KANSAS CITY, Mo. — As freshmen, they saw a robust economy waiting for them, where jobs and opportunities seemed plentiful. But in what feels like the blink of an eye, the class of 2020 watched that future swept away by the coronavirus pandemic.
Missouri and Kansas college seniors are entering a job market where an estimated 30 million people have filed for unemployment benefits in the last six weeks. Some grads and near-grads are migrating back home to regroup. Others are reshaping plans and dreams they’ve nurtured for years with hard work and student loans.
It’s not the spring 2020 they envisioned.
Economists said graduating seniors should prepare themselves for a rough entry into the real world.
“I think in the next couple of months, it’s going to be very dire for people who are just getting into the job market,” said Margaret Simms, a nonresident fellow at the Urban Institute.
“It’s stressful and it’s kind of disappointing,” said Kristin Thompson, a graduate student in social work at Washington University in St. Louis.
Though living with her mother has helped Thompson drive down living costs, she’s finding that post-graduation opportunities she thought would be available aren’t there, even for entry level jobs.
Thompson said the situation is especially frustrating because she’s worked hard and feels the professional goals she wants to achieve won’t be met quite as soon as she hoped.
Jayme Fletcher, an upcoming graduate from Kansas State University, originally had planned to work for Enterprise Rent-A-Car in Dallas after graduation. But after the 22-year-old returned from spring break around mid-March, the company rolled out a hiring freeze because of the financial toll the new coronavirus caused.
During her last semester, she’d been working at the Enterprise branch in Manhattan, Kansas, but her hours were reduced to zero.
“My plans are kind of up in the air,” said Fletcher, who graduates with a degree in business management next week.
The company has been communicating upcoming potential dates to start the hiring process with Fletcher. But in the meantime, she’s been applying to other companies that are hiring remotely.
“Having my plans get cut short as I’m starting this new chapter has been really frustrating, but especially because there’s really nothing anyone can do,” Fletcher said. “Everything has come to a standstill.”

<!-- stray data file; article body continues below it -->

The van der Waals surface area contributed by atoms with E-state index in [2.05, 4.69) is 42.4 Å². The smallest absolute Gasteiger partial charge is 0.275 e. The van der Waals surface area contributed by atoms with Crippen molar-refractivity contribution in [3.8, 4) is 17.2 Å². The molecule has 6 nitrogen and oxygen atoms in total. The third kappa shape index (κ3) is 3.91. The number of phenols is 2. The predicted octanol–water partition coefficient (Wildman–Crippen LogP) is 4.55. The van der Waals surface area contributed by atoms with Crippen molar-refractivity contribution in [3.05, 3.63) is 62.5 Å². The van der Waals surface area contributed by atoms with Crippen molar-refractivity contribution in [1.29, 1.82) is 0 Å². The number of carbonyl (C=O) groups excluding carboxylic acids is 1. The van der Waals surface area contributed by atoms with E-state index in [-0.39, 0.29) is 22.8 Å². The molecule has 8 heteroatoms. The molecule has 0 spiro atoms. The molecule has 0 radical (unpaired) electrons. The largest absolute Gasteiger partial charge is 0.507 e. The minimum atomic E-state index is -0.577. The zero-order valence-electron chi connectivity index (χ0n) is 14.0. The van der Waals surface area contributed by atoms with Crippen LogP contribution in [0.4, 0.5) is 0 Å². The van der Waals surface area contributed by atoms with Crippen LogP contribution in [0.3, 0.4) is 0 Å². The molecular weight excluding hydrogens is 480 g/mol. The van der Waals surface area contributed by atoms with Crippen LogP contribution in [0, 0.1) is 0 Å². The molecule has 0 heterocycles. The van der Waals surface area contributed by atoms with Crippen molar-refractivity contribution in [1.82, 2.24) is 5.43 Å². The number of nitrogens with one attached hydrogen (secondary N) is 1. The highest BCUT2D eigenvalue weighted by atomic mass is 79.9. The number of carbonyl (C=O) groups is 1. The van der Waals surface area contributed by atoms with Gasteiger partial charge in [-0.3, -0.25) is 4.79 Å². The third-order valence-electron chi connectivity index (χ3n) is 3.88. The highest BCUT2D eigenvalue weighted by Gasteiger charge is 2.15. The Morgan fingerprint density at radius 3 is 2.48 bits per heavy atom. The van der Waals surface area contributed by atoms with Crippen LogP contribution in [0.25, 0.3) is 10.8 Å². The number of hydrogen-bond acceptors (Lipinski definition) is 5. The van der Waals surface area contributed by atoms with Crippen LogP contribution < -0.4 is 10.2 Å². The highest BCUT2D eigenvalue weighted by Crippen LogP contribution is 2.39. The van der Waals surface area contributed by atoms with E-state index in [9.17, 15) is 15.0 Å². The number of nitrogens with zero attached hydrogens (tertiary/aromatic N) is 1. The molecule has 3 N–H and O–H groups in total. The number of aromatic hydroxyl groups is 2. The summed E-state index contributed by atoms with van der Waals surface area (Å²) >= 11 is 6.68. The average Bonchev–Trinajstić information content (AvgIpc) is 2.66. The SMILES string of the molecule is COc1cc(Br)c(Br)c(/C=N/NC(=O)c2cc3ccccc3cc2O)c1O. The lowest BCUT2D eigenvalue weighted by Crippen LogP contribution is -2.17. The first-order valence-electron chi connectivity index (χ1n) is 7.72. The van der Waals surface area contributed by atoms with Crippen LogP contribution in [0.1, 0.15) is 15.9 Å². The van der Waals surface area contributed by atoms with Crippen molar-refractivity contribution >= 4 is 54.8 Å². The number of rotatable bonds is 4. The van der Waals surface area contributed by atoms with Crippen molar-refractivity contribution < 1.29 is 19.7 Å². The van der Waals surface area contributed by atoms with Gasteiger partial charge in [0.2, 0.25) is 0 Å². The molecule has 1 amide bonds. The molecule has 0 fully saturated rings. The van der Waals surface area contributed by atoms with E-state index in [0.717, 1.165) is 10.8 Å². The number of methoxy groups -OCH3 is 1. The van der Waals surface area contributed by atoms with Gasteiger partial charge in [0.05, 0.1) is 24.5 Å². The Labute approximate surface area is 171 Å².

Lisa Cook, a former economic adviser to President Barack Obama and economics professor at Michigan State University, said for many graduates a sense of adventure has been overtaken by uncertainty and anxiety.
“Now that they’re thinking about going to a major city, that dream is becoming somewhat of a nightmare,” Cook said.
Like Juaquin Robles, a 23-year-old New York University senior visiting MU through a fellowship with the Missouri Democratic Party. He originally planned to move to Washington, D.C., post-graduation. Now, he’s not so sure. And the proverbial five-year plan that college students often talk about is seemingly nonexistent.
“It seems like a huge setback for me, because it doesn’t seem like I’m going to be able to move forward with the economy that is worsening at the moment,” Robles said.
Erica Overvelt, a senior journalism student who lost her job at Columbia’s Arc Recreation Center early in the pandemic, knows firsthand the anxiety of leaving school and stepping into the unknown. She said she feels that college students have been “left in the dark.”
We’re the next generation of young professionals and I feel like there hasn’t been any help from the government at all. So, I know I’m not the only one feeling lost,” she said.
After a brief stay with her parents in Jefferson City after the MU campus shut down, she is back in her apartment, struggling to pay the rent.
The lack of options is made worse by the possibility that graduates might have to compete with more experienced workers who lost their jobs in the pandemic.
“New graduates are going to be competing with a large number of more experienced workers who have lost their jobs or who are on layoff and would be maybe the first people to come back as businesses reopen or move beyond skeleton staff,” Simms said.
It’s not just near-graduates who’ve been impacted by the unstable job market. Students still in college, who thought they had summer gigs locked down, are also grappling with undetermined employment. And there’s no assurance that even their part-time jobs will return.
“The effects are definitely most acute for those people who right this minute are graduating —the class of 2020 —those college graduates, but also there are impacts that are going to feed back onto sophomores and juniors,” Donna Ginther, director of the Institute for Policy & Social Research at the University of Kansas, said.
Nicole Smith, a University of Missouri sophomore, was working three jobs when the COVID-19 pandemic hit.
She moved home to Rogersville after she lost her hours as a hostess at Texas Roadhouse. Her other jobs, nanny and teaching assistant, were not enough to cover the $570 rent on her Columbia apartment, let alone groceries and car insurance.
Smith planned to start a job as a camp counselor June 1. But that’s all up in the air now. She said it adds up to a feeling of moving down in the world at a time when she expected to be rising up.
She said it’s best described as “a slippery slope.”